2012 Toyota Prius C: How Much Should We Rely on Our Smartphones?
February 26, 2013
I've been commuting to work in our 2012 Toyota Prius C for about a week. As I've written here, it drives fine for a budget hatchback. The acceleration is OK, the ride quality is good enough, and the seats are comfy. I'm probably doing well at the mpg game, too, though I wouldn't know, because I'm living the hybrid car dream: I haven't had to refuel yet despite driving 30 miles each way.
With that said I'm realizing that a big part of the Prius C's appeal for me is the high level of connectivity in the cabin. I've never driven a car this cheap (well, with an as-tested MSRP of $23,470, it's not exactly cheap, but you get the idea) that had this much tech in the cabin.
Yet, if it weren't for my smartphone and its data contract, I wouldn't be nearly so entertained, er, infotained.
OK, so our Prius C is a Three model, which includes Toyota's entry-level factory navigation system and a touchscreen audio-nav interface. But every time I get in, I hook up my iPhone so I can get traffic data via Entune. Granted, if I was using an Android phone (and I'm planning to test out my spouse's Galaxy S III in here as soon as I can wrest it from him), I would have to plug it in with a physical cord. Although, plugging in is a sensible thing to do if you don't want to drain your battery. It just would be nice if the cord wasn't always so visible. When I have a passenger, I'm always tucking the cord into the tray above the glovebox to get it out of the way. At least, the phone doesn't slide around much.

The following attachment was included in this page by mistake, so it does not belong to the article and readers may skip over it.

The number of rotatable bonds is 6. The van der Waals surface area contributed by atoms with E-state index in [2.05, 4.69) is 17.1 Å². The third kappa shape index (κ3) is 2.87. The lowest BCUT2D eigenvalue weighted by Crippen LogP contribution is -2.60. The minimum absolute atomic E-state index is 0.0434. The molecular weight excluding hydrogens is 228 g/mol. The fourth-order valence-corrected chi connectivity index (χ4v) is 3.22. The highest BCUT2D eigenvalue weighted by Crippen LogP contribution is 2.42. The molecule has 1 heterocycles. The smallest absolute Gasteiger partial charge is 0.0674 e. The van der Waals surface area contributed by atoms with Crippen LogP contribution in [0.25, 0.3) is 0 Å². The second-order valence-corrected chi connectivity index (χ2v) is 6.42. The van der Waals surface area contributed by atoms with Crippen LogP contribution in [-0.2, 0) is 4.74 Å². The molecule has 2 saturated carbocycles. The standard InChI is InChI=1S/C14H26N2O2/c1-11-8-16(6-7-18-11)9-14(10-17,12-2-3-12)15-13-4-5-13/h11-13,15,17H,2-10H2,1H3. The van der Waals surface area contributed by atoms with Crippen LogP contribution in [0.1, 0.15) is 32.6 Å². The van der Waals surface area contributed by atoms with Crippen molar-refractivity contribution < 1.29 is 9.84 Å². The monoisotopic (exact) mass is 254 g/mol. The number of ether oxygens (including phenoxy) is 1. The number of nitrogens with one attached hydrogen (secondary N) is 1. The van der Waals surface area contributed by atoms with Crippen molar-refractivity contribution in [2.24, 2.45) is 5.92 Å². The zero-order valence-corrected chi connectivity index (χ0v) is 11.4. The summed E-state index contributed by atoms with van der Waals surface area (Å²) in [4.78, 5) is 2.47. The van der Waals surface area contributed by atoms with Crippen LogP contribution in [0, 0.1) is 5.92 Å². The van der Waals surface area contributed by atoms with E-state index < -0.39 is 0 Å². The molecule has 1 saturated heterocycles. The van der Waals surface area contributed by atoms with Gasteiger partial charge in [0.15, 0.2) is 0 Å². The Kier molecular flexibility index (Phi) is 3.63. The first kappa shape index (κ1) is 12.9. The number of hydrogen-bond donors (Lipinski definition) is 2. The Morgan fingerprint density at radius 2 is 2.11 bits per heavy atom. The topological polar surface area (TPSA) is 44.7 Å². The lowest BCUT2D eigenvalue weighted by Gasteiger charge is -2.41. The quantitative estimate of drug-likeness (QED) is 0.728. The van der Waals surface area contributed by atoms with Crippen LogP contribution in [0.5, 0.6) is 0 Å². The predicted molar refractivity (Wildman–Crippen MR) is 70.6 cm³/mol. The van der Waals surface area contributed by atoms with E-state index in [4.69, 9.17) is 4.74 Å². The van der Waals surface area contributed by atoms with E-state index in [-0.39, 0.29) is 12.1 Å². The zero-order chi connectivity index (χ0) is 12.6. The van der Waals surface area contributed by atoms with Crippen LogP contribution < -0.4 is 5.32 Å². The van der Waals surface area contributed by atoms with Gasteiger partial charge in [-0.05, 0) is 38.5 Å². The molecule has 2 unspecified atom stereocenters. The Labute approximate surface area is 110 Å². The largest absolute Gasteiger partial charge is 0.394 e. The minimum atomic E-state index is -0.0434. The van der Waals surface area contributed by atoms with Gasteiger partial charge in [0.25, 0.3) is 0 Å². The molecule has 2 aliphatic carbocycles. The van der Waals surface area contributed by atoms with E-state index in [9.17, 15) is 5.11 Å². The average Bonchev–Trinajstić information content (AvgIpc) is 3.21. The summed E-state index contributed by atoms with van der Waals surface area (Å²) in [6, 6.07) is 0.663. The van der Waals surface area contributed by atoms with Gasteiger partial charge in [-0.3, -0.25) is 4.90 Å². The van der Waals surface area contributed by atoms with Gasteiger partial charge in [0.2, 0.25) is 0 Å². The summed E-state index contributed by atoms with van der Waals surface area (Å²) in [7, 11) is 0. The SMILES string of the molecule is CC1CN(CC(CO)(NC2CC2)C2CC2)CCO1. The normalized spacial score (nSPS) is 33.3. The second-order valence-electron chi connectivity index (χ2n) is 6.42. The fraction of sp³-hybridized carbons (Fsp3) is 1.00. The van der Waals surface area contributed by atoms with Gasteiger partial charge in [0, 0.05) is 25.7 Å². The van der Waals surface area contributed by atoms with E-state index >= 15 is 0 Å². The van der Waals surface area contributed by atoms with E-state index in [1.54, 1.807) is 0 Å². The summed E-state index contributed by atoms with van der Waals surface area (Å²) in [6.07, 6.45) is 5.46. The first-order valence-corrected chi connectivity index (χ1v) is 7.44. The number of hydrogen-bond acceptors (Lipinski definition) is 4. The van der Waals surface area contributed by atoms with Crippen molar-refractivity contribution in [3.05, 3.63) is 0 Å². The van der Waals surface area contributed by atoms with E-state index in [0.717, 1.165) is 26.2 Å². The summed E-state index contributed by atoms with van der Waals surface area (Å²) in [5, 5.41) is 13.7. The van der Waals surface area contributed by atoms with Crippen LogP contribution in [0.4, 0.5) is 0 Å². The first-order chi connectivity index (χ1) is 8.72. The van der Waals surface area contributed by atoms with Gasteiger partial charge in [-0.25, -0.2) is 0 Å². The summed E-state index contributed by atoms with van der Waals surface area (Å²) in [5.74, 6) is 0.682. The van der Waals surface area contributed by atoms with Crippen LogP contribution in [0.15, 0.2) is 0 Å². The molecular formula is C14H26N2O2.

Lately, I've also been playing the Baseball Tonight daily podcasts to get in shape for the upcoming fantasy season. Never been a big podcaster, but they're interesting and I like that the art downloads just like it would for a music album.
So life is great. What's the problem? Well, when I run errands, I unhook the phone and take it with me. And when I return, I have to plug it in again and hit OK and Continue a bunch of times on the nav screen to reestablish the internet connection. And sometimes the phone and the audio system get confused, like last night when my podcast decided to play through the phone's speakers instead of the car's.
Considering the price tag on the Toyota Prius C, I can put up with some inconvenience. But I'm not sure I'm ready to deal with a setup like the BringGo app for the Chevrolet Spark, where navigation functionality is provided entirely by your phone, at least not until real 4G coverage becomes widespread.
Erin Riches, Senior Editor @ 11,535 miles